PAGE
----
August 04, 2020
Imagine if this tweet came out on a Sunday morning during football season:
Just a few days after he was added to the COVID-19 reserve list, #Jaguars QB Gardner Minshew was activated off it. He’s good to go.— Ian Rapoport (@RapSheet) August 4, 2020
Gardner Minshew may not be the most important player for fantasy football reasons, but he may as well be anyone. With the NFL deciding against using a bubble to keep its players from contracting coronavirus, there will be a new element to contend with for fantasy owners in 2020.
In addition to players missing games and returning more frequently (even with the violence and frequent injuries that comprise an NFL season), there is also the threat of an outbreak cancelling a game, multiple games, or god forbid the entire season.
Whether you are the commissioner of your league or just a participant worried about putting safeguards in place to make sure it's worth doing this year, we have a few tips that could help.
This is probably a no-brainer. Adding an extra slot for a team to keep an injured player mimics what the NFL is actually doing. Having a player test positive and having a spot to toss him — which will open up a roster spot to pick up a free agent with — will allow team owners to avoid the dreaded '0' for a starting role. All leagues should consider adding multiple IR spots for 2020. Making one COVID-19 specific is also an option, but it will require a commish to pay very close attention, as that information may not be readily available due to HIPAA laws.
Hand-in-hand with adding roster and IR spots goes what is sure to be a wild free agent wire from week to week. There is a pretty good chance a well-informed fantasy owner will be staring at his free agent options even more this season, and making sure there is an equitable way to award well-prepared owners can be a good way to help determine your league's winner. A free agent auction acquisition budget (FAAB) essentially allows each person to bid on free agents each week from a $100 budget. The important aspect of the FAAB system is it avoids a free-for-all should a big name go on the COVID list. If you don't have this system yet, add it — it's a click away and will be really helpful with so many roster changes expected to be made.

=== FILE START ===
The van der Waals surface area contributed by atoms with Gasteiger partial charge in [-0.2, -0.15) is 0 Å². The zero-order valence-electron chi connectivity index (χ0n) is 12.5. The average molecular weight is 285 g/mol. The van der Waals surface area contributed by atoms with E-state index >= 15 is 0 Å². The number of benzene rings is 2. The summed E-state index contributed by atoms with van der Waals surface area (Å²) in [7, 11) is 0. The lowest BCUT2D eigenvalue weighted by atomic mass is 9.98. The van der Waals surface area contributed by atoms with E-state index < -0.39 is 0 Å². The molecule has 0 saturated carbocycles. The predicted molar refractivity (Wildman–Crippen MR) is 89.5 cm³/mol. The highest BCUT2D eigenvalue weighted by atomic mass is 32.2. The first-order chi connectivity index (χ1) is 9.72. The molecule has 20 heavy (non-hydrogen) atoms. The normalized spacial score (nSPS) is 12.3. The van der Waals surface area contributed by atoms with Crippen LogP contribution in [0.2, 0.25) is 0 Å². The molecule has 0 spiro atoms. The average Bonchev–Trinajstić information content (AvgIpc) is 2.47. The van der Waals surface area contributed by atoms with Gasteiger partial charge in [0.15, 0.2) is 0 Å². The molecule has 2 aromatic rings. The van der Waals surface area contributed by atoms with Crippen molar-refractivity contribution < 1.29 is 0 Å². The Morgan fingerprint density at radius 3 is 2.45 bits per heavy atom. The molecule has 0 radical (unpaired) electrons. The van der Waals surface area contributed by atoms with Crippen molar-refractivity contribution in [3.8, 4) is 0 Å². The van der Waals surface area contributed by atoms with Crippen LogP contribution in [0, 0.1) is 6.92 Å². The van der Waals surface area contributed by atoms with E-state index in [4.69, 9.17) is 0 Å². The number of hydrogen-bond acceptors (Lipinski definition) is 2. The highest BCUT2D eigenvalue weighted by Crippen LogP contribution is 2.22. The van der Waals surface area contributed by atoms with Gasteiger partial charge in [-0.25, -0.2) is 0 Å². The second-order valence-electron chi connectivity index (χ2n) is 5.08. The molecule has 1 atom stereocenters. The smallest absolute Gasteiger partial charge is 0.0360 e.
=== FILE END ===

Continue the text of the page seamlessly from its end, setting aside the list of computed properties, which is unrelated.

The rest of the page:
It's never been more important to have backup plans — both for NFL teams and for fantasy owners. Okay, so maybe drafting, say, Carolina's Reggie Bonnafon in your draft later this August is a stretch (he is Christian McCaffery's backup). But, as the season goes along, adding him to an open roster spot could be an opportunistic move for McCaffery owners. Identifying and keeping an eye on the players slated to back up your stars is a key practice in fantasy and is even more important in 2020. We are seeing it happen in realtime in MLB — players will test positive, players will unexpectedly miss games. "Next man up" will be the catch phrase of the NFL this season.
From strategies to league format, it's important to adapt as a commissioner. If you are playing in a money league that pays out the winner at the end of the season, perhaps it's a good idea to add a little incentive for your team owners to hustle, pay attention and enjoy fantasy in 2020 under the threat of a season being cancelled. Having a small percentage of your pot of money pay out for the high score of the week is a good way to make everyone care and have some skin in the game. Paying the owner of the team that scores the most points each week $5, $20, or whatever works for your league can go a long way toward keeping your friends invested. This is why Venmo exists.
This is another way to make your league worth it if things fall apart and the NFL doesn't finish its season. Pay some portion of your pot to the winners of the two divisions (assuming you have divisions in your league) at the end of the league while returning the unused portion.
Here's an example of how you can divvy things up in a 12-team league with everyone paying $50 to the pot:
|HSOTW||$150 ($10 per week)|
|Division winners||$200 ($100 each)|
Obviously if you play for more or for less money you can adjust accordingly, but using the above method can assure that every week matters even if there is no champion. (It also happens to be a great safeguard against fantasy participants losing interest if their team is going to miss the playoffs.) If the season doesn't get finished, return the non-high score paying entry fee money at the end of the abbreviated season divided evenly.
One other thought for league owners is adding some kind of payout deadline. If the NFL makes it past, say, your league's trade deadline then division winners get paid. The same idea can be used for keepers locking in as well.
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